Data from 78 Italian seniors, aged between 70 and 75, showed that, despite no decline in the levels of energy intake, by the end of a decade of study, 50 per cent of the participants were deficient in vitamins A and B2..
“Multivitamin supplementation may be necessary, even in healthy individuals, to ensure an adequate micronutrient intake in the elderly,” report researchers from the University of Padua in The Journal of Nutrition, Health & Aging.
The Italian researchers also report that at the start of the study “the intake of all vitamins exceeded the Lowest European RDI, with the exception of vitamin B1, for which 44 per cent of the men and 60 per cent of the women were already deficient”.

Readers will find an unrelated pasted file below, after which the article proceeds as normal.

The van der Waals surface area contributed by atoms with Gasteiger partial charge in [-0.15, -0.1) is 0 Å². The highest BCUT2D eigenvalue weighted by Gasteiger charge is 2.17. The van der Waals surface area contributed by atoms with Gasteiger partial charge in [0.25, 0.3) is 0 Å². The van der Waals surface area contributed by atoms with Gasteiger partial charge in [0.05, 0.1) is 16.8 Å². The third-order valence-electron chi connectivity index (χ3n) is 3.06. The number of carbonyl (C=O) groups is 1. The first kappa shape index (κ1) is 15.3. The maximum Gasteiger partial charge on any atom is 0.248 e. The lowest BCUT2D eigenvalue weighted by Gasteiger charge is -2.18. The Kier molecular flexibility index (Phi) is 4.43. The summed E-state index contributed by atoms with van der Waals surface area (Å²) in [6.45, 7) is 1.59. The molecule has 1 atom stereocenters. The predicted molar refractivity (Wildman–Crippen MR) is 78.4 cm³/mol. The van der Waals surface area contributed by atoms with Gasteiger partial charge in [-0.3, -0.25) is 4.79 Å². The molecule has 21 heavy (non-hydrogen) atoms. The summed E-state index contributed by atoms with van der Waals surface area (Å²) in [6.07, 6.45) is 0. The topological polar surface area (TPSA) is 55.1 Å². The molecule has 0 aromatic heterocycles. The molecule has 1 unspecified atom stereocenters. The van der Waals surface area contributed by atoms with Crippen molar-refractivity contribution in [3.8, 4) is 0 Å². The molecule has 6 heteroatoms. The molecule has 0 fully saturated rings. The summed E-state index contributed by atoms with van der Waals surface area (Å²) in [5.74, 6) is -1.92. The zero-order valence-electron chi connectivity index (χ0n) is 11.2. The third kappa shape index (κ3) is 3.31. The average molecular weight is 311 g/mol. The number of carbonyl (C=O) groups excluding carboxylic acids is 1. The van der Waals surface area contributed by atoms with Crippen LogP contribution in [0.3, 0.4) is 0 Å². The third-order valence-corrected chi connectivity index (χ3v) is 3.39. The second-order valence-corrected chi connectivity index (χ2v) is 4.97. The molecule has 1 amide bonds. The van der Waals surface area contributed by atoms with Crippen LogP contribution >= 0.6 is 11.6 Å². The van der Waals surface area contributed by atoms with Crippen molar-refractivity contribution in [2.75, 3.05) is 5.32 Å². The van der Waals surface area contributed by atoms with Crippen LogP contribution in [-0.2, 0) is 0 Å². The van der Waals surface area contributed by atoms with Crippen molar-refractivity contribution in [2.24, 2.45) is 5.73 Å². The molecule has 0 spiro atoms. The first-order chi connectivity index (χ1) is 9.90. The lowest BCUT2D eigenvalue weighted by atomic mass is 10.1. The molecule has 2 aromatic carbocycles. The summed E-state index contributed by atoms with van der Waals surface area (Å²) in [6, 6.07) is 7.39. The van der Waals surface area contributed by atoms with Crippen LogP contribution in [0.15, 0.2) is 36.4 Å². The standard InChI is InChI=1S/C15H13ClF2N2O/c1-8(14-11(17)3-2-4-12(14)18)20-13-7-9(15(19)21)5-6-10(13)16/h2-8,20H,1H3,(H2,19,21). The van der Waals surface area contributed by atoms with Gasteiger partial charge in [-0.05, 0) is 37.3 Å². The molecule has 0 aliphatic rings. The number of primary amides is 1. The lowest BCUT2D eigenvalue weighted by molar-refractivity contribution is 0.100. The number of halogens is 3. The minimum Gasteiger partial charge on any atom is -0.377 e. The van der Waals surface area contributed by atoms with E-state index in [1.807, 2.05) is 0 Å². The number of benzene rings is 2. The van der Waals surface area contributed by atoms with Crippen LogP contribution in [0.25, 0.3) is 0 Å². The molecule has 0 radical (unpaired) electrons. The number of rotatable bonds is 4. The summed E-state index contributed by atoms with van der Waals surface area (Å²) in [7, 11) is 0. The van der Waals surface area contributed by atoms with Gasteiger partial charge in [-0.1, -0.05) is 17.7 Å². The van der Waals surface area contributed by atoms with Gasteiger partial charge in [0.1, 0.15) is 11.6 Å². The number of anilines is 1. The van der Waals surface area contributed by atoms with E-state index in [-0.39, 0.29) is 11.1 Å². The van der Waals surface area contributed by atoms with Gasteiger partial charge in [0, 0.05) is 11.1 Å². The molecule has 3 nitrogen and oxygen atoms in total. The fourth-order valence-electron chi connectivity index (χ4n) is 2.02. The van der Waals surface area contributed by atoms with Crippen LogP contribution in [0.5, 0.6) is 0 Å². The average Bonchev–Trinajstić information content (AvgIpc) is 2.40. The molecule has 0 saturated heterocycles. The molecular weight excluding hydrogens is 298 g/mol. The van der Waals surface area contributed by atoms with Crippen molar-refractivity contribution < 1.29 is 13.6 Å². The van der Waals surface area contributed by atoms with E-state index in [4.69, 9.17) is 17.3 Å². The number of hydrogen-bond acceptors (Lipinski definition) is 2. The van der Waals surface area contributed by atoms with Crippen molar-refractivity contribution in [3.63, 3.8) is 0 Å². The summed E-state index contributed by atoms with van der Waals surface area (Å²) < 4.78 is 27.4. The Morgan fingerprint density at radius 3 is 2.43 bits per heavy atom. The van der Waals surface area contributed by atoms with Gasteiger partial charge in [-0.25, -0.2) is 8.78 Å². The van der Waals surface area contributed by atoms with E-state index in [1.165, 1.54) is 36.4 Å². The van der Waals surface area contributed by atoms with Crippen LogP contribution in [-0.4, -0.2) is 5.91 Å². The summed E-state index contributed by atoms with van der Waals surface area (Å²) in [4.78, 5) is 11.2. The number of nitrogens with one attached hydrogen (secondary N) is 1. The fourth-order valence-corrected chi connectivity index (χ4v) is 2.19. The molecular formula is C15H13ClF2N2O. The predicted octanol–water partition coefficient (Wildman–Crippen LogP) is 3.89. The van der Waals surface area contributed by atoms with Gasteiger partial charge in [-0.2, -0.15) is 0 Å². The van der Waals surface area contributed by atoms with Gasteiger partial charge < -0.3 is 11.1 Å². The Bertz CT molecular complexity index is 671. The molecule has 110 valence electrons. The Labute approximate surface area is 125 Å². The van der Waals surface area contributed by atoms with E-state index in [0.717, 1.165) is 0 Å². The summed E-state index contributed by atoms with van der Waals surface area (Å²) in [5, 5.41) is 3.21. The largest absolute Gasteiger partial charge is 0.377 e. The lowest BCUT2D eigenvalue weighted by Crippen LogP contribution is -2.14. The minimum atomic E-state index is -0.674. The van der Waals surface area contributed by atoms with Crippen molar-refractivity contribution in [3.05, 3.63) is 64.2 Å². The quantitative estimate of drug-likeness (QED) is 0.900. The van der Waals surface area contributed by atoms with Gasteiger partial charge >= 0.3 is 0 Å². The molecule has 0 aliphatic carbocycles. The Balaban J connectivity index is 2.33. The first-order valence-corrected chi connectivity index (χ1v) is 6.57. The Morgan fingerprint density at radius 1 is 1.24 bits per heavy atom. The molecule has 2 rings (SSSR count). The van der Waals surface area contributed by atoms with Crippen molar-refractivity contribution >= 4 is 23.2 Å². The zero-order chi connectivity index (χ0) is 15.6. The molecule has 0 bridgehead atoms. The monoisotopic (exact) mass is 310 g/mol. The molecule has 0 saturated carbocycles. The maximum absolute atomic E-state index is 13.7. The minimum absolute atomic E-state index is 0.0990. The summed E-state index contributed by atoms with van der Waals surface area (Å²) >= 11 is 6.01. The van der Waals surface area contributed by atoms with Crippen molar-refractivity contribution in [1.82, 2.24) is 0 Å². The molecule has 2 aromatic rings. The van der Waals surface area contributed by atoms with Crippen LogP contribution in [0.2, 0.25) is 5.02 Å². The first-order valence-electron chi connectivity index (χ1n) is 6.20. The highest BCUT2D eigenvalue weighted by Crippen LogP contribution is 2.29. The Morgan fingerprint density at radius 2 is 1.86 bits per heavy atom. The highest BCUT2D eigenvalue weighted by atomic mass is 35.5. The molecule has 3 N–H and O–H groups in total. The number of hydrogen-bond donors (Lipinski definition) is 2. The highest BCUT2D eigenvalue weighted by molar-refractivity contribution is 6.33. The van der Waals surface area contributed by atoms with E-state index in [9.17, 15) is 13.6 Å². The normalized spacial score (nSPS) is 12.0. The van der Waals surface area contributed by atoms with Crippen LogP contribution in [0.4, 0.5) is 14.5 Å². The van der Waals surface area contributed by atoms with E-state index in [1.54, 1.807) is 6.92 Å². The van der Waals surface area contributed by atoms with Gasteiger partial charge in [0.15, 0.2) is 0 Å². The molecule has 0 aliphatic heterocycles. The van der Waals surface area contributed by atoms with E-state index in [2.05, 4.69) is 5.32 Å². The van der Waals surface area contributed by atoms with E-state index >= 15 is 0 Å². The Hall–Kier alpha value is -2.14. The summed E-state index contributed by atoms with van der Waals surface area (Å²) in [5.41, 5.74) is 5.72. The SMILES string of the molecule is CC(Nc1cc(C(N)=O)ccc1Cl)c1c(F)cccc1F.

At the end of the study – which relied on the participants to record their dietary habits – the researchers concluded that, “despite an adequate nutritional/functional status and a total energy intake that could be expected to cover the recommendations for micronutrients too, a considerable proportion of our successfully aging elderly were already deficient in, or at high risk of becoming deficient in several essential vitamins”.
Source: The Journal of Nutrition, Health & Aging
Volume 15, Number 2, Pages 99-103, doi: 10.1007/s12603-011-0020-x
“Ten-year trends in vitamin intake in free-living healthy elderly people: The risk of subclinical malnutrition”
Authors: E. D. Toffanello, E. M. Inelmen, N. Minicuci, F. Campigotto, G. Sergi, A. Coin, F. Miotto, G. Enzi and E. Manzato